The most entertaining commercial during the recent Super Bowl featured Game of Thrones’ Peter Dinklage engaging in a lip-synch battle with legendary thespian Morgan Freeman.
With Dinklage pretend-rapping Busta Rhymes’ “Look At Me Now” on behalf of Doritos Blaze, and Freeman countering with Missy Elliott’s “Get Ur Freak On” for MTN DEW ICE, the night was almost as triumphant for PepsiCo (PEP) as it was for the Philadelphia Eagles.
And the hits have just kept coming.
On Feb. 13, the company presented investors a solid (albeit unspectacular) earnings report, a 15% dividend raise and a plan for $15 million in stock buybacks over the next three years.
A week later, at a presentation to the Consumer Analyst Group of New York, PepsiCo got to boast about its position atop the KantarRetail U.S. PowerRanking survey.
PepsiCo has 22 recognizable brands that each generate more than $1 billion in annual sales, a “wide moat” that comes with being part of a duopoly, respected management, an A+ credit rating, and 46 consecutive years of dividend growth.
Given all of that, PEP is worthy of being a core holding for any investor.
Come Tuesday, Feb. 27, Daily Trade Alert will buy about $1,000 worth of the company for our Income Builder Portfolio.
In 2017, PepsiCo experienced 2.3% organic growth. Its 4th-quarter earnings per share exceeded estimates – not surprising given that PEP last failed to beat EPS projections all the way back in Q3 of 2008.
As the following FAST Graphs illustration shows, PEP grew earnings even through the dot-com bust and the Great Recession (blue circles). There has been only one little downward EPS blip (red circles) since the turn of the century. The number circled in green represents the forward guidance the company gave during its earnings report.
Even as it continues to lock horns with Coca-Cola (KO) in the beverage wars, PepsiCo’s salty snacks provide a significant boost to the bottom line.
As analysts at Value Line said:
The snack business makes PepsiCo a more interesting play in the beverage industry. This part of the portfolio is a meaningful contributor to sales and profits. Demand for snacks such as Doritos and Lays remains solid. Moreover, the company has managed to better position this division (like the drink portion) with a mix of healthy and traditional snacks.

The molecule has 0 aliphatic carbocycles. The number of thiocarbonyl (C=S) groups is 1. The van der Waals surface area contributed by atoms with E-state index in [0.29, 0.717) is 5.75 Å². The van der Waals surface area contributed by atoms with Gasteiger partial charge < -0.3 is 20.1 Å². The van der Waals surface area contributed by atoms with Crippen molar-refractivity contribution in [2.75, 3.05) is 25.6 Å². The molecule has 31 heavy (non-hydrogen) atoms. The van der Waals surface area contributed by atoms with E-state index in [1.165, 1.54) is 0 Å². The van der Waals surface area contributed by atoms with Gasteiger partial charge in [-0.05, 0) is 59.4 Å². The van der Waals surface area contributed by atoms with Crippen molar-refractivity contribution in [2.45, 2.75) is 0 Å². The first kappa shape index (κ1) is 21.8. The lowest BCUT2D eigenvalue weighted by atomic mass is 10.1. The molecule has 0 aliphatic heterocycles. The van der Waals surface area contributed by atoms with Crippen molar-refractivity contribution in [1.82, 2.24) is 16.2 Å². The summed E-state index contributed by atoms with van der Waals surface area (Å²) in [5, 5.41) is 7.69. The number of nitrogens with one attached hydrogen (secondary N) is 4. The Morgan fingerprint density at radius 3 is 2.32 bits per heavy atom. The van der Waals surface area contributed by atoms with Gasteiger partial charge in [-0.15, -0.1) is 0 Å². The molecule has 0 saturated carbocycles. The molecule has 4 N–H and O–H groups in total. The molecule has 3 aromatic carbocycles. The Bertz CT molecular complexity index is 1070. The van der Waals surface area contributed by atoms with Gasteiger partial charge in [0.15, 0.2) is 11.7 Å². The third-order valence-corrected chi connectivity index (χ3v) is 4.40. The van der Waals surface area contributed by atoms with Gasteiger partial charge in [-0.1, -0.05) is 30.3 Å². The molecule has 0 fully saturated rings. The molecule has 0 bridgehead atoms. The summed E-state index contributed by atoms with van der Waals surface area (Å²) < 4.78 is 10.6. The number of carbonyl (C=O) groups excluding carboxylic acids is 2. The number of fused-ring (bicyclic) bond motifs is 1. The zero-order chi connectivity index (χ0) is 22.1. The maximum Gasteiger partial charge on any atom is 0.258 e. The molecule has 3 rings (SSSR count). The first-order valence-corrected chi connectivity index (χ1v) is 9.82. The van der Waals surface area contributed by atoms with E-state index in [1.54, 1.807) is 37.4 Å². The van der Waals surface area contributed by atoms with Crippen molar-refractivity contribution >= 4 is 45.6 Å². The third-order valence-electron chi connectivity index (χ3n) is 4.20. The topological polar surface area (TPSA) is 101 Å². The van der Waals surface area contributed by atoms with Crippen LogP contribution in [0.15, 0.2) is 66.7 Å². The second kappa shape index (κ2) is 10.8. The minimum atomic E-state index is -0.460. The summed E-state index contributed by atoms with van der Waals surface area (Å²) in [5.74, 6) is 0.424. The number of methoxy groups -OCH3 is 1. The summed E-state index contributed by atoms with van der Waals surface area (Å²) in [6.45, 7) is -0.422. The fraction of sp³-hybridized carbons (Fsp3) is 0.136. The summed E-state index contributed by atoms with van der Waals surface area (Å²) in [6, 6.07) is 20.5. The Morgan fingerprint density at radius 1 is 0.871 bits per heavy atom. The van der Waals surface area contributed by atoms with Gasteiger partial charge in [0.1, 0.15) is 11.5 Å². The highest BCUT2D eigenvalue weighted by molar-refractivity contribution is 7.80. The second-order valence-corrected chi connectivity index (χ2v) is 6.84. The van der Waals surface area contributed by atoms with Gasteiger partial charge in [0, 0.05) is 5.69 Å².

This slide from the Consumer Analyst Group presentation outlines Frito-Lay’s contribution to the company’s success:
As for beverages, in addition to the various incarnations of Pepsi and Mountain Dew, the company has been very active in producing and marketing “better for you” drinks such as Tropicana juices and Naked Juice.
Companies that stand still stand to get hurt, so PEP is always adding to and/or tweaking its lineup.
PepsiCo (and Coca-Cola) has been trying to close ground on La Croix in the sparkling water competition. Toward that end, PEP launched its Bubly brand just this month.
Morningstar says PepsiCo has a “wide moat” because the size and breadth of its product line and the efficiency of its operations give it a competitive economic edge, adding:
We think that these advantages will allow Pepsi to sustain its competitive position and reap economic profits for decades to come.
Morningstar also likes CEO Indra Nooyi and her team, giving PepsiCo’s management its highest “stewardship” grade: Exemplary.
The IBP is a Dividend Growth Investing portfolio, and PEP is an all-time favorite among the DGI set. A look at its beautiful staircase pattern shows why:
After three dividend raises in the 7% range from 2015-2017, Pepsi announced it will jack up its payout to shareholders by 15% this year.
As had been the case the previous several years, the company announced its annual raise many months in advance. PEP still has one more quarter at .805 per share before the payout rises to .9275 in June.
That latter figure, which works out to $3.71 annually, gives PEP a forward dividend yield of about 3.4% – well above its 5-year average of 2.7%.
DGI practitioners, especially those in or near retirement, need to know those payouts will be made (and increased) year after year after year. Pepsi certainly checks that box, as Simply Safe Dividends gives the company a score of 98 on a scale of 1-100.
And the following bar graph from McLean Capital Management shows how PepsiCo’s free cash flow has easily covered its dividend.
So Pepsi Equals Perfection, Right?
Well, no stock is perfect – and that’s true here, too.
Although PepsiCo’s operating profit expanded 173% in Asia, Middle East and North Africa, and 20% in Latin America, it has struggled to grow recently in North America. There, Frito-Lay revenue fell 1%, Quaker Foods dropped 5% and Beverages went down 5%.
It’s a challenging environment, as soda sales have been falling for years.
Wrapping Things Up
Despite those risks, Morningstar said, “Pepsi’s entrenched competitive position and expansive food and beverage portfolio mitigates its risks relative to other players in the nonalcoholic beverage space.”
I agree. And even though I do not plan to sing or dance (or even lip-sync) about the company or any of its products – no, not even Doritos Blaze or MTN DEW ICE – I do feel good about adding such a proven, blue-chip company to the Income Builder Portfolio.
My article about the execution of our PEP purchase, along with some pertinent valuation information, will be published Wednesday, Feb. 28.
As always, each investor should conduct his or her own due diligence before buying any stock.
— Mike Nadel
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